The death toll in the suicide attack targeting one of Pakistan's oldest and most revered Sufi shrines in Lahore rose to 12 on Friday as a police commando succumbed to his injures.
Ten people, including five police personnel, were killed when a suicide bomber blew himself up outside the Data Darbar shrine, the largest Sufi shrine in South Asia on Wednesday morning as the country marks the fasting month of Ramzan.
Elite force personnel Saddam Hussain succumbed to his injuries at the Mayo Hospital on Friday. Other three critically injured cops are battling for their lives at the Intensive Care Unit of Mayo Hospital, Lahore police spokesman Syed Mubashir said on Friday.
A CCTV footage showed a teenage boy wearing black shalwar kameez and a suicide vest coming closer to the vehicle of elite force beforing blowing himself up.
Punjab Inspector General of Police Arif Nawaz said it was a suicide attack as the target was the vehicle of the elite force that was stationed outside the shrine of Sufi saint Ali Hajvari commonly known as Data Darbar.
"Police was the target. 100 per cent," he said.
Mubashir said the police have arrested four suspects with the help of CCTV cameras in the city.
The rickshaw used to transport the suicide bomber to the shrine has been identified, he added.
The CCTV footage shows the rickshaw driver approached the bomber as the latter emerged from Garhi Shahu area, some seven kilometres from the shrine.
Prime Minister Imran Khan condemned the attack which came on the second day of Muslim holy month of Ramazan and has directed the Punjab government to provide all assistance to the injured and families of victims.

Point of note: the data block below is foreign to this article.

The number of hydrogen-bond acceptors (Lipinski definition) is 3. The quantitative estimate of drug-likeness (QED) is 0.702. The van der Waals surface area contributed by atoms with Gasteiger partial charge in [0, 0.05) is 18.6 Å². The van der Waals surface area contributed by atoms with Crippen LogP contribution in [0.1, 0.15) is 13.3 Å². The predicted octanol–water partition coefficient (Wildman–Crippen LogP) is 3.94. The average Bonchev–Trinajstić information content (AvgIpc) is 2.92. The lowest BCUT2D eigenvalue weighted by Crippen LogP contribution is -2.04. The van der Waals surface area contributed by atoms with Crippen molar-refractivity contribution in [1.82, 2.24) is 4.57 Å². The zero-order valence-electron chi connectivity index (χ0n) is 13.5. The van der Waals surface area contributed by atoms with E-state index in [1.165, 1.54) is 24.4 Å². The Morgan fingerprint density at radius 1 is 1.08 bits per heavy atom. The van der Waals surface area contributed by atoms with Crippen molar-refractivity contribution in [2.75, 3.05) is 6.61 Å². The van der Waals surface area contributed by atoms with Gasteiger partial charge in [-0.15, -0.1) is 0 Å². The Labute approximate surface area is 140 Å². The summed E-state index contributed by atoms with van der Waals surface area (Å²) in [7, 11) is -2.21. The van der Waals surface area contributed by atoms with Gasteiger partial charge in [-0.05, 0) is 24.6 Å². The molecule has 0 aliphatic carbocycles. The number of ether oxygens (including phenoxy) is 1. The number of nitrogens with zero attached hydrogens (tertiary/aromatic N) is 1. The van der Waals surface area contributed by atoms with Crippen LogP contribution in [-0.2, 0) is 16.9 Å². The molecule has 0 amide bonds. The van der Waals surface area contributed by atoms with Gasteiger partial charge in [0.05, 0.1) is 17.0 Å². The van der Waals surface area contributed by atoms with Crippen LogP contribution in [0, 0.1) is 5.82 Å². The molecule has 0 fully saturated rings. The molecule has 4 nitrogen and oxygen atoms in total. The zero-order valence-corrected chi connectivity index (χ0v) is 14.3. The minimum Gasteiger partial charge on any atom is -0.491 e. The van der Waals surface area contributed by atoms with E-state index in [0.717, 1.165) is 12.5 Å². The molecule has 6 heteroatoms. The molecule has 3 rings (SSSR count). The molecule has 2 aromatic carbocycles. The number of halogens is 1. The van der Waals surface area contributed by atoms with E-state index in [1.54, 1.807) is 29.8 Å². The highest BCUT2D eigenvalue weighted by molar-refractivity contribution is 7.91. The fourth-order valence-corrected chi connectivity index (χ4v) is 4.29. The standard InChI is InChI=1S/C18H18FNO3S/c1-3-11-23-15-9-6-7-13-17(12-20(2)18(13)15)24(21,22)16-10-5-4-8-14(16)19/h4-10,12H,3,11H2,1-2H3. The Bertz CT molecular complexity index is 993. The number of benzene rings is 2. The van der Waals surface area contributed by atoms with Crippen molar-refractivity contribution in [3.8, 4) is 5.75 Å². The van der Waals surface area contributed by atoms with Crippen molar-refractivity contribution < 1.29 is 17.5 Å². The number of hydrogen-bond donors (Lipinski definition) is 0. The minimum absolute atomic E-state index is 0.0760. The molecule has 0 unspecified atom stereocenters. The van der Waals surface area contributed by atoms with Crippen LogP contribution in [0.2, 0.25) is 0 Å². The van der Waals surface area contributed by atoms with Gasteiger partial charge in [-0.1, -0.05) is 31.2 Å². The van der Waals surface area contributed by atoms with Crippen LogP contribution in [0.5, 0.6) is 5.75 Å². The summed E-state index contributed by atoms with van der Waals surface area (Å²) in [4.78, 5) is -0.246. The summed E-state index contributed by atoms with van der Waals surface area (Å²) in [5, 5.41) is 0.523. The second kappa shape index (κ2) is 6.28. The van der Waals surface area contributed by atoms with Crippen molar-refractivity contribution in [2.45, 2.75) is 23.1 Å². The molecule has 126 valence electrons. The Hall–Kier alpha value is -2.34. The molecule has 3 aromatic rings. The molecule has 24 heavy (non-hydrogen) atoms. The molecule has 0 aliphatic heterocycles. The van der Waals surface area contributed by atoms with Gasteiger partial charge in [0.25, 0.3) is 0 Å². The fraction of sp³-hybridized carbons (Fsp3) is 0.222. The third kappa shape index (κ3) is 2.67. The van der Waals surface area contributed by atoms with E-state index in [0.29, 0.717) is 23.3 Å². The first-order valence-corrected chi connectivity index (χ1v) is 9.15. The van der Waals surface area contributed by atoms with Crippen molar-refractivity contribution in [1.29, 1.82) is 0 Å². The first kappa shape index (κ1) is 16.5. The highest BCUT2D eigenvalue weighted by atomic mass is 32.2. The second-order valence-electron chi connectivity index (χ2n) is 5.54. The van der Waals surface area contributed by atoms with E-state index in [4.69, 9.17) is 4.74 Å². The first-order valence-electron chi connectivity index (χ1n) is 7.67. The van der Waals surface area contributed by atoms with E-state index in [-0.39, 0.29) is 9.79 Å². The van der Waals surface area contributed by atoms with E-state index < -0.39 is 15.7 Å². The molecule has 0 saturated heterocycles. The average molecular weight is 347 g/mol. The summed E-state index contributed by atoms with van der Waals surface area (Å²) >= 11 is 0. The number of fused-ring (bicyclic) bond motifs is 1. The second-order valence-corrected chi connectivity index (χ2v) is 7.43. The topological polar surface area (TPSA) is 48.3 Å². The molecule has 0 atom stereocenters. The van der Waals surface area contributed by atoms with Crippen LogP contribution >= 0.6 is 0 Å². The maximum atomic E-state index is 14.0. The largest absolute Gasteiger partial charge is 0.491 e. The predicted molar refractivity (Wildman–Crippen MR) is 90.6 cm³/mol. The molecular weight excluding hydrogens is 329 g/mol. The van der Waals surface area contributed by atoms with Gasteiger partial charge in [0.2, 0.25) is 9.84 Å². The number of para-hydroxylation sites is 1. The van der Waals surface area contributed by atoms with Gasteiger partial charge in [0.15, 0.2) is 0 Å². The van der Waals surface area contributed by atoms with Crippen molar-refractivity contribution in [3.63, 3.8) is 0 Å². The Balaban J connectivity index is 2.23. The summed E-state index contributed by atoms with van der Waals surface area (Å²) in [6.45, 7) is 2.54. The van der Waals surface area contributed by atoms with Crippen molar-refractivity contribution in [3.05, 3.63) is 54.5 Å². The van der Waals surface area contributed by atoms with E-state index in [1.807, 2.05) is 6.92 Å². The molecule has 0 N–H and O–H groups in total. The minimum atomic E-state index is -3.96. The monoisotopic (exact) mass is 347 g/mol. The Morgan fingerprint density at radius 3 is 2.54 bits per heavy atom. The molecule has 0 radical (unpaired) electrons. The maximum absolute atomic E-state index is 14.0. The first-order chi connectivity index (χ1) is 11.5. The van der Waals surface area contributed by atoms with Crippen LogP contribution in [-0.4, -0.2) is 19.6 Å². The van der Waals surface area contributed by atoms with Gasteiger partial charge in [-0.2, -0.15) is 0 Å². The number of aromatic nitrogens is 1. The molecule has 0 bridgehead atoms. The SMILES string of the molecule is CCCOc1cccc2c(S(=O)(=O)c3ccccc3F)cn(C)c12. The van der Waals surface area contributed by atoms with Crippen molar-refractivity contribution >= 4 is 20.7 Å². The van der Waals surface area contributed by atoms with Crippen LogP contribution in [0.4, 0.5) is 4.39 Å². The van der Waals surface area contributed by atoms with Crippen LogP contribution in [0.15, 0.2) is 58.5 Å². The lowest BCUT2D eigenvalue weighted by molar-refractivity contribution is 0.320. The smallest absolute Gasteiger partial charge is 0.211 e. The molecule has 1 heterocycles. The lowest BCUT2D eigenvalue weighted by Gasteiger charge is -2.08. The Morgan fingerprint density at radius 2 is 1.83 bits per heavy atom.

Punjab Chief Minister Usman Buzdar has ordered an inquiry into the attack.
The shrine is visited by hundreds of thousands of people each year. In 2010, the heavily-guarded shrine was targeted in a suicide attack that killed more than 40 people.
Police also confirmed that Hizbul Ahrar had claimed responsibility for sending the teenage suicide bomber to the shrine.
The Counter Terrorism Department (CTD) of Punjab has examined the records of three terror groups, including the Ghazi Force and Jamaatul Ahrar.
Hizbul Ahrar is a splinter group of Jamaatul Ahrar headed by Muqarram Shah from Afghanistan. It separated from Jamaatul Ahrar due to internal rifts.
It started operating separately to target primarily the law enforcement agencies in various parts of Pakistan, the police said, adding the CTD is also following other leads, like the possibility of the involvement of Islamic State terror group.
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